Boys’ Night Out?
Lou Calcagno is drawing criticism for his old-school style.
Thursday, February 11, 2010
It may be 2010, but Supervisor Lou Calcagno doesn’t see anything wrong with attending a private, men-only event. Calcagno invited several Salinas city councilmen to the 54th annual Paisano Feed on Feb. 9, but didn’t include any female politicians. “This is not a political dinner,” Calcagno says. “It’s a fun dinner. There are female events going on that I don’t get invited to.”
The feed landed on the same night as a City Council meeting, causing some female officials to take umbrage.
“It’s one thing to have a private gathering of friends, and a very different thing to invite politicians that are men only,” says Councilwoman Jyl Lutes. “It kind of belongs to the Middle Ages.”
Councilwoman Janet Barnes says she didn’t feel snubbed by Calcagno.
Event M.C. David Armanasco says the Italian-led party is a longstanding lead-up to the Pebble Beach golf tournament, and is not intended to exclude women: “It just happens to be… mostly a stag night.” In Calcagno’s world, it’s another guys-night out.
Calcagno is old-school: He rises at 5:30am each morning to feed the 1,000 cows at his dairy, shies away from computers and does business deals on a handshake. At 73, he’s been in this county long enough to know just about everyone, including the developers looking for his vote on the dais. Local cattle ranchers, growers and realtors are throwing down cash for his reelection campaign, part of the more than $45,000 he’s raised so far toward a fourth term.
At the same time, Calcagno says he’s done more to preserve local farmland and habitat than anyone, helping found the Elkhorn Slough Foundation and Ag Land Trust. Calcagno pushed for a compromise on the county’s general plan. GPU5 will likely be adopted by the supes this year (knock on wood), and at least one enviro sees Calcagno as a solid third vote in the eternal struggle.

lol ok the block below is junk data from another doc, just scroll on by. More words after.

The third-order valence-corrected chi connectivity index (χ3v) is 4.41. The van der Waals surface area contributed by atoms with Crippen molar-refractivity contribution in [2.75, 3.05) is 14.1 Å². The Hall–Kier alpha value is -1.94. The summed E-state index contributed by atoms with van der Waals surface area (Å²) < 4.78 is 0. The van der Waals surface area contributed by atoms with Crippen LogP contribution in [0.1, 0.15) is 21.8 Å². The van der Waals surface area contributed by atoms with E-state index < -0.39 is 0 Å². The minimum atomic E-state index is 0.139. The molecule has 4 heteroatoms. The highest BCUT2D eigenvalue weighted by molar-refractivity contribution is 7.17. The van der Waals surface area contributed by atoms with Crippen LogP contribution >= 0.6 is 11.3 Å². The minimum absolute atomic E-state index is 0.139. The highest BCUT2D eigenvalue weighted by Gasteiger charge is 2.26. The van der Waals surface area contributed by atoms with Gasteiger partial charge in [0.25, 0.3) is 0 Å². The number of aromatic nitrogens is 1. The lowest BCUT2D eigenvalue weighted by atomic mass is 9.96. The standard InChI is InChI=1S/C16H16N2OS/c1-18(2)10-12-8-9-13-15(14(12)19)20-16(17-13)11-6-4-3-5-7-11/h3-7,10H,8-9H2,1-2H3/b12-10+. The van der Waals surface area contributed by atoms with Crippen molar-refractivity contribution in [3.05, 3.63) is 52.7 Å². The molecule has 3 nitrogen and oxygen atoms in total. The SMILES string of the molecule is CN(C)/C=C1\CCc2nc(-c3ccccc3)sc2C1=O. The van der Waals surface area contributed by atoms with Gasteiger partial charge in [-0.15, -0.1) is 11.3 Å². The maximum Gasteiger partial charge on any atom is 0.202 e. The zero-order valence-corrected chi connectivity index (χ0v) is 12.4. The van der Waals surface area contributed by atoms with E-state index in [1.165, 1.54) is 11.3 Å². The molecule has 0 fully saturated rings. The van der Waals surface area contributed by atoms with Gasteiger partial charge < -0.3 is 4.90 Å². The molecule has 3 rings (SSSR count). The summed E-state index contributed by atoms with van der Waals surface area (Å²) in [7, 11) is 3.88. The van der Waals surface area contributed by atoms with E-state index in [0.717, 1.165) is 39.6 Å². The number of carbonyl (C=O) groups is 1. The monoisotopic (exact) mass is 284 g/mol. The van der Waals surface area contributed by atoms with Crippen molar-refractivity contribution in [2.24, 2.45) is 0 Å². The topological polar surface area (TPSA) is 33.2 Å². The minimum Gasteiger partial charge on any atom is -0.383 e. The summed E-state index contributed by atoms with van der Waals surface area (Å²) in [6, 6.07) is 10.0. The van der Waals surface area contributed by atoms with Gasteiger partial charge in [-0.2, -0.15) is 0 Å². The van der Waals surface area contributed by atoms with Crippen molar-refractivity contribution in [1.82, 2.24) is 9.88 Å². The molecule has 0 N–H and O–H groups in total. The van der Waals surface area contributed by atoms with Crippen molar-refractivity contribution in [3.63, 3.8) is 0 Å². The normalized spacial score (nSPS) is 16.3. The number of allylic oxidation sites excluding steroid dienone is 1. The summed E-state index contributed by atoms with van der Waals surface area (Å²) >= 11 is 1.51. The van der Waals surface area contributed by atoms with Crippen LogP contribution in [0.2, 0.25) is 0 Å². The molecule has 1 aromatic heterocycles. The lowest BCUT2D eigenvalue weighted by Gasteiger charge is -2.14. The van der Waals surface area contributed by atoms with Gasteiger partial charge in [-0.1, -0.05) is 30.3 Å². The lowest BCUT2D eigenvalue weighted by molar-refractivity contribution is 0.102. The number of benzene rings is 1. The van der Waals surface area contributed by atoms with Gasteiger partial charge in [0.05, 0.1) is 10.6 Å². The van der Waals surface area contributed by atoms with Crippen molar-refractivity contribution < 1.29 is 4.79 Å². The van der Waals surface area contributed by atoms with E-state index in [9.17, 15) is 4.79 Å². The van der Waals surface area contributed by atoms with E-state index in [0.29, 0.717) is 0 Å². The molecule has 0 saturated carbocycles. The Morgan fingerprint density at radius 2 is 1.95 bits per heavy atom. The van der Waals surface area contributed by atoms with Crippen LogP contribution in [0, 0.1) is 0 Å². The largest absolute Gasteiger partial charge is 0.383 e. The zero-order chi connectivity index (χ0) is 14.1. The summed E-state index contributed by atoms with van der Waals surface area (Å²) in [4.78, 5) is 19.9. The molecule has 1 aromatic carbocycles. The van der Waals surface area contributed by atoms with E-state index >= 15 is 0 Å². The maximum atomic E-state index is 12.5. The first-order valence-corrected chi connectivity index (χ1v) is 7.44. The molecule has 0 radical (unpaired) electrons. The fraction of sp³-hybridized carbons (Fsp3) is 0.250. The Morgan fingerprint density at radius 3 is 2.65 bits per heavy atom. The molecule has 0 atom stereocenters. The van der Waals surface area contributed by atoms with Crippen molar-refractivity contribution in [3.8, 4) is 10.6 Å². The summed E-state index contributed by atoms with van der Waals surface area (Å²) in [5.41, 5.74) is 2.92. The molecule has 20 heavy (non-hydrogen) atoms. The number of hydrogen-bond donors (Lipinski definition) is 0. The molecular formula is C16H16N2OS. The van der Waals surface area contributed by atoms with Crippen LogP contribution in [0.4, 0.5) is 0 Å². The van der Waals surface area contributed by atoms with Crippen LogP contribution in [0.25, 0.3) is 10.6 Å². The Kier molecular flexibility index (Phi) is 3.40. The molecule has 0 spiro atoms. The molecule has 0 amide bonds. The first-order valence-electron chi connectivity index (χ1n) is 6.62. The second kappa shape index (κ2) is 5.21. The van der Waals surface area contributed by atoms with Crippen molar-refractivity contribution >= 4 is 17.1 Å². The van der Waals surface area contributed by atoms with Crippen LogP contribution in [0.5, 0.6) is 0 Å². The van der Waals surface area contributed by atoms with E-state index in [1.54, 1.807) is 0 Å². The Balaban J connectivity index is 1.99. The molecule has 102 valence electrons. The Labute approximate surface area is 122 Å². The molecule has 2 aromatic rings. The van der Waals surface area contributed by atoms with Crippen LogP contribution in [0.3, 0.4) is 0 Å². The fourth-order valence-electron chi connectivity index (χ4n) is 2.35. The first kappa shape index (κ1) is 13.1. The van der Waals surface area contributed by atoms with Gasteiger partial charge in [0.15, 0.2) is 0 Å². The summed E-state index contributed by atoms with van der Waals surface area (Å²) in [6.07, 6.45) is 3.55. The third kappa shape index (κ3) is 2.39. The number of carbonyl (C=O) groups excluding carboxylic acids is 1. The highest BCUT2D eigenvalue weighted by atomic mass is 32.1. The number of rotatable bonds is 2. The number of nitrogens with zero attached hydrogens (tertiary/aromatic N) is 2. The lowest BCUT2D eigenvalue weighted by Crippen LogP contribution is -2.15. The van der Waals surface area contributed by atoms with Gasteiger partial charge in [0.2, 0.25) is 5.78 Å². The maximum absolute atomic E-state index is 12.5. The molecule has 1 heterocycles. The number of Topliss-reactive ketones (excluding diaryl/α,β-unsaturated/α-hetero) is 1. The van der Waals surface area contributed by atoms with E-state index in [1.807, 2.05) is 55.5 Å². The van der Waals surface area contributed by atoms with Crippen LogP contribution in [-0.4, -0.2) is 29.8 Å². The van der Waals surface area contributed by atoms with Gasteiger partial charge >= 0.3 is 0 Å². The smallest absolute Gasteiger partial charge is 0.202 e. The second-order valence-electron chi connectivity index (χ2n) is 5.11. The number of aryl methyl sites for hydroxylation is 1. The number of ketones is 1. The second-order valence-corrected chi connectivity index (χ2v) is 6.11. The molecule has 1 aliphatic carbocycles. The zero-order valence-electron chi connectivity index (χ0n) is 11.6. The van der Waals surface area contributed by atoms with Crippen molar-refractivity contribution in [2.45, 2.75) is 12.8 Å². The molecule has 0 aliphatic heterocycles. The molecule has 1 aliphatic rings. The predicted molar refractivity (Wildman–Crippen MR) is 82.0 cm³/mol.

Ed Mitchell, his challenger in the June election, is in many ways Calcagno’s antithesis. He relies on records rather than memory to make his points. From his desktop, he pulls up letters he’s written to supes and rolls out a subdivision map of Carlsen Estates, which encroaches upon his Prunedale horse ranch. The development threw Mitchell and his wife Jan into the county political ring and led them to start the Prunedale Neighbors Group. Now, with $20,000 in personal loans and contributions from retired residents, Mitchell hopes to represent District 2.
Mitchell says Calcagno has crossed the conflict-of-interest line by voting on a North County subdivision back in 2000. Calcagno used to own what became the Terra Linda subdivision, yet he voted for the nearby Grey Eagle development, which had the same water provider, ALCO. Calcagno paid for a legal opinion, which says he had no economic interest in Grey Eagle and didn’t violate any rules.
Mitchell also claims Calcagno was late to the party on getting water to Granite Ridge residents and wants faster action by the county. Calcagno, who just met with residents in the Oak Ridge and Via Del Sol neighborhoods on Feb. 8, says the neighbors will soon be able to hook up to the Aromas Water District and could have water within two years.
Another deal, another day.